Hashash to Study Massive Urban Excavation
The five-level Transit Center will serve both bus and rail and will include a 5.4-acre rooftop park. (Photo: Business Wire)
Underground construction projects in heavily built areas are necessary for continued and sustainable urban life, but they present distinct challenges. CEE Professor Youssef Hashash has long been at the forefront of the development of advanced computational and monitoring tools that help construction professionals avoid damage to surrounding structures during urban digs. Now an extensive project in downtown San Francisco has presented a unique opportunity for a team of researchers led by Hashash and funded by the National Science Foundation (NSF) to study an urban excavation of unprecedented scale.
The NSF this month announced a grant of nearly $780,000 to fund Hashash’s project, “GOALI: Performance of deep and wide excavations in congested urban areas.” The NSF’s GOALI program, Grant Opportunities for Academic Liaison with Industry, promotes university-industry partnerships. Hashash, along with Professor Michael Riemer of the University of California at Berkeley and industry partner Dr. Nick O’Riordan of ARUP North America Ltd., will study the excavations for the Transbay Transit Center (TTC), a massive dig in the soft soils of San Francisco Bay area. Over a three-year period, they will instrument the site, gather data, conduct field and laboratory soil tests, and develop new computational models for large-scale urban digs. This has been made possible through close collaboration with the Transbay Joint Powers Authority, the authority responsible for the project.
During excavations in urban areas, care must be taken to keep disruption of local activity to a minimum and avoid damage to surrounding structures. This can be complicated by adverse soil conditions. Construction professionals use advanced computational tools to predict ground response and sophisticated sensor systems to monitor excavations, but the reliability of predictive models is limited by the available performance data from construction projects. The massive TTC excavation will offer researchers an opportunity to employ extensive instrumentation to collect data that can be used to create models of exceptional accuracy for large-scale projects in urban areas.
“A suitable analogy for this project is the equivalent of conducting open-heart surgery on a patient running a marathon,” Hashash says.
The TTC is a nearly $2 billion public works project designed to replace the existing Transbay terminal in downtown San Francisco with a modern regional transit hub that will connect 11 transit systems and will be the terminus point for the high speed rail line from Los Angeles. The construction of the TTC includes an open cut excavation that is about 200 feet wide, 60 feet deep, and more than 1,500 feet long in relatively soft soils. The excavation is adjacent to several high-rise and low-rise buildings including one of the tallest buildings in San Francisco. The TTC will have to be constructed with minimal disruption to infrastructure and economic activity in the area.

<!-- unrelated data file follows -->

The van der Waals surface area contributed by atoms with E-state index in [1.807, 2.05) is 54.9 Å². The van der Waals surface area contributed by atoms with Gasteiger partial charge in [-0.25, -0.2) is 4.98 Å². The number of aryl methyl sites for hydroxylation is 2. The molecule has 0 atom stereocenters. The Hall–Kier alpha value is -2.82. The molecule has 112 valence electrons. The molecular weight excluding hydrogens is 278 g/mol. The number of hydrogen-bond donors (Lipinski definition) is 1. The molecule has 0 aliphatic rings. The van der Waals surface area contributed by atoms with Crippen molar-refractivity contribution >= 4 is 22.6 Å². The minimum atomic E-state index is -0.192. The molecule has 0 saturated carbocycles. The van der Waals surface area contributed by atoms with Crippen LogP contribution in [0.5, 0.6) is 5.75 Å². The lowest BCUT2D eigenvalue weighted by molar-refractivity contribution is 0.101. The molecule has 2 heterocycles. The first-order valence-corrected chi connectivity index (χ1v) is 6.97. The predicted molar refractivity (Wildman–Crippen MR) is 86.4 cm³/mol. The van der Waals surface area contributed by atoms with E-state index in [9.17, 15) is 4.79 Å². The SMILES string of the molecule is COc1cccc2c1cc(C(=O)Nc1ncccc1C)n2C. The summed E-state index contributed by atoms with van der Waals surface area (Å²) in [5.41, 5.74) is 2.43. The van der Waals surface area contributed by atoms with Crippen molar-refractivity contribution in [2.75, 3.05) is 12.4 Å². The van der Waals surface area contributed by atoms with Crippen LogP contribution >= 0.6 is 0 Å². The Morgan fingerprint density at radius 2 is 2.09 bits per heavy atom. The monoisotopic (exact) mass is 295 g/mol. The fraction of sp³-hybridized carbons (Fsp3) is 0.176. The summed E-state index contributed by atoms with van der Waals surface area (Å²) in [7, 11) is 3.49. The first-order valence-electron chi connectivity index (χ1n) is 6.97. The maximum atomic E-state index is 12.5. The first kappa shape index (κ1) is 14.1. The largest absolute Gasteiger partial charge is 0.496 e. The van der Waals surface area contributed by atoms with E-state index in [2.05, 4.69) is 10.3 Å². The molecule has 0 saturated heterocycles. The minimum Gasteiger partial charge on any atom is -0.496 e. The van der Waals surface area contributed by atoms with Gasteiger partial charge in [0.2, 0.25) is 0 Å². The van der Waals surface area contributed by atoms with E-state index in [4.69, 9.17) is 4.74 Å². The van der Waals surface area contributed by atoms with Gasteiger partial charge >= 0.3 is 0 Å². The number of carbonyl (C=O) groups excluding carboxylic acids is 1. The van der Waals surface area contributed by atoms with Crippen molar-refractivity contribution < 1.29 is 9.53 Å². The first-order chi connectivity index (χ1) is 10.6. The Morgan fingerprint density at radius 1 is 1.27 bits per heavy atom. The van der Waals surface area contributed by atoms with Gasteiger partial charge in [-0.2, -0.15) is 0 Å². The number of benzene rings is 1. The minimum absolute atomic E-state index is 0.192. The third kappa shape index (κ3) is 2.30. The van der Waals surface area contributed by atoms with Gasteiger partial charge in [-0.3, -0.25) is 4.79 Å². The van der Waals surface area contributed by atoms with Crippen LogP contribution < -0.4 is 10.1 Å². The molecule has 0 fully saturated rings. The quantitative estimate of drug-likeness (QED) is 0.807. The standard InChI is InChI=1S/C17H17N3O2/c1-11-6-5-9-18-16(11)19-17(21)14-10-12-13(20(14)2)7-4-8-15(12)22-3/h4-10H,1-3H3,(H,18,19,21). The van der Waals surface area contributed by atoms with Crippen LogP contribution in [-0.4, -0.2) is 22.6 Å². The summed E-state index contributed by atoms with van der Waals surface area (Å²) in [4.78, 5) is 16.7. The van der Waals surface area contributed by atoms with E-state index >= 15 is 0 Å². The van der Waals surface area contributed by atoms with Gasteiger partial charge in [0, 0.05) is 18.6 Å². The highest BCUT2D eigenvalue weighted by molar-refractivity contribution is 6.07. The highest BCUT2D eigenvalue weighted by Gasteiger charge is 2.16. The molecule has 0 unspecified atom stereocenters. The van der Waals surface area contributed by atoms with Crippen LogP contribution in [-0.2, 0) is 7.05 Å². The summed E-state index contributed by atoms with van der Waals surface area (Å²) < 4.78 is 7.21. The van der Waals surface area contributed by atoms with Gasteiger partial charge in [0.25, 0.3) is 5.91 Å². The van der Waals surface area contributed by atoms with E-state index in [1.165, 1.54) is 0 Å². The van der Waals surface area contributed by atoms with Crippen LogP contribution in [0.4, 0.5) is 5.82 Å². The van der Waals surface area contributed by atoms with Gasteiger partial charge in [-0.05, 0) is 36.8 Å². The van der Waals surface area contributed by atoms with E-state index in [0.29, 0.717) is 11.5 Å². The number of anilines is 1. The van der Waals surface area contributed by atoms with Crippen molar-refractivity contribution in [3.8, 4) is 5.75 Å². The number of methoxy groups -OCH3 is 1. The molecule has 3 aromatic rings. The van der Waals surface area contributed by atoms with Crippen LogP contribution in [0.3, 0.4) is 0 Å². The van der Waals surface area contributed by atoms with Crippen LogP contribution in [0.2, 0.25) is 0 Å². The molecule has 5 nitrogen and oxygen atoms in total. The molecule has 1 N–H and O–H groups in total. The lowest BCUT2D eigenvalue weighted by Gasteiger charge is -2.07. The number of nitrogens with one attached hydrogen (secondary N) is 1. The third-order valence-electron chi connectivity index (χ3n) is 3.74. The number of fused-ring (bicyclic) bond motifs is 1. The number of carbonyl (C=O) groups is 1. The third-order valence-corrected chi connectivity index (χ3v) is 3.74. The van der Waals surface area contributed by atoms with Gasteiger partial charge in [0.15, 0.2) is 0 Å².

Field instrumentation will include bracing strain gages, extensometers, and the first development and use in the U.S. of flushable piezometers to measure potential negative pore pressures in the unloaded clays. Data from the laboratory testing and field monitoring programs will be used in inverse analyses to generate new soil constitutive models and to update predictions of excavation performance. Analyses will also be conducted to better understand the impact of long-term unloading on the seismic response of the underground structures.
The project leverages the more than $10 million in public investments in the geotechnical aspects of the project to acquire unique data on excavation and soil response beyond what is currently available in current empirical databases and numerical models, Hashash says.
“It will significantly advance state-of-the-art excavation modeling techniques,” he says.
The knowledge gained during the TTC dig is expected to inform future underground projects being planned in Los Angeles, Seattle, New York and Miami.
“Our ability to achieve urban sustainable living is critically dependent on development of underground space in ever-challenging environments at an unprecedented scale,” Hashash says. “Through knowledge gained on this project, we will develop the expertise and technical tools to confidently construct these types of structures with minimal disruption to the urban environment.”
Photos: Business Wire